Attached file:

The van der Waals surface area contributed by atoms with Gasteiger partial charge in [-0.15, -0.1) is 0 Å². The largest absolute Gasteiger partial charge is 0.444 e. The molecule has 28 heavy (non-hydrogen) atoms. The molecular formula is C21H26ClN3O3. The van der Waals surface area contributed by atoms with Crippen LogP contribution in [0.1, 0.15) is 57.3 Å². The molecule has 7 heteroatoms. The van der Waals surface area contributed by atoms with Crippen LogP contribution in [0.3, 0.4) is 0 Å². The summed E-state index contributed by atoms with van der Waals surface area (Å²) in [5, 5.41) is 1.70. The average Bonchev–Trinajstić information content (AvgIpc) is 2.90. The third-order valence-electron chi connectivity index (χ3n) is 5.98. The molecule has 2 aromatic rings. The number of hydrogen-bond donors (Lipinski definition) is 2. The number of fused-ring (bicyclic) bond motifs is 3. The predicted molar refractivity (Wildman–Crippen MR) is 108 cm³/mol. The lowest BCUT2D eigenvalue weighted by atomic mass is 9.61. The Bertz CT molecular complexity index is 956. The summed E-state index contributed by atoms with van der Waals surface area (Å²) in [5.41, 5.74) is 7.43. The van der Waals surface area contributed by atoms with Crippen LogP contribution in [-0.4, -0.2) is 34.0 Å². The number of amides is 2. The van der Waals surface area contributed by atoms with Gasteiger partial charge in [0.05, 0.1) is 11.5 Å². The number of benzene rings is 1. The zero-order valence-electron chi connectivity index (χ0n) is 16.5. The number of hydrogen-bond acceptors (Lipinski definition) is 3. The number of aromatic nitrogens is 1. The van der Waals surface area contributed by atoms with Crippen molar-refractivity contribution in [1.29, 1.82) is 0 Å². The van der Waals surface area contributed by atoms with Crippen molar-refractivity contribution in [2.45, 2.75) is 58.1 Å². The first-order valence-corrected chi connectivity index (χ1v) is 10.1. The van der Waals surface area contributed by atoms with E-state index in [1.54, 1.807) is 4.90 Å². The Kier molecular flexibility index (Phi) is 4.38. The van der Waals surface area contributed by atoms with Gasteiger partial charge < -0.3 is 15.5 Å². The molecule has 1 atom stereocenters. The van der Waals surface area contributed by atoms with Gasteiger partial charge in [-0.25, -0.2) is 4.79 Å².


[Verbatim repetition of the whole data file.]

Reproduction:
The van der Waals surface area contributed by atoms with Gasteiger partial charge in [-0.15, -0.1) is 0 Å². The largest absolute Gasteiger partial charge is 0.444 e. The molecule has 28 heavy (non-hydrogen) atoms. The molecular formula is C21H26ClN3O3. The van der Waals surface area contributed by atoms with Crippen LogP contribution in [0.1, 0.15) is 57.3 Å². The molecule has 7 heteroatoms. The van der Waals surface area contributed by atoms with Crippen LogP contribution in [0.3, 0.4) is 0 Å². The summed E-state index contributed by atoms with van der Waals surface area (Å²) in [5, 5.41) is 1.70. The average Bonchev–Trinajstić information content (AvgIpc) is 2.90. The third-order valence-electron chi connectivity index (χ3n) is 5.98. The molecule has 2 aromatic rings. The number of hydrogen-bond donors (Lipinski definition) is 2. The number of fused-ring (bicyclic) bond motifs is 3. The predicted molar refractivity (Wildman–Crippen MR) is 108 cm³/mol. The lowest BCUT2D eigenvalue weighted by atomic mass is 9.61. The Bertz CT molecular complexity index is 956. The summed E-state index contributed by atoms with van der Waals surface area (Å²) in [5.41, 5.74) is 7.43. The van der Waals surface area contributed by atoms with Crippen LogP contribution in [-0.4, -0.2) is 34.0 Å². The number of amides is 2. The van der Waals surface area contributed by atoms with Gasteiger partial charge in [0.05, 0.1) is 11.5 Å². The number of benzene rings is 1. The zero-order valence-electron chi connectivity index (χ0n) is 16.5. The number of hydrogen-bond acceptors (Lipinski definition) is 3. The number of aromatic nitrogens is 1. The van der Waals surface area contributed by atoms with Crippen molar-refractivity contribution in [1.29, 1.82) is 0 Å². The van der Waals surface area contributed by atoms with Crippen molar-refractivity contribution in [2.45, 2.75) is 58.1 Å². The first-order valence-corrected chi connectivity index (χ1v) is 10.1. The van der Waals surface area contributed by atoms with E-state index in [1.54, 1.807) is 4.90 Å². The Kier molecular flexibility index (Phi) is 4.38. The van der Waals surface area contributed by atoms with Gasteiger partial charge < -0.3 is 15.5 Å². The molecule has 1 atom stereocenters. The van der Waals surface area contributed by atoms with Gasteiger partial charge in [-0.25, -0.2) is 4.79 Å².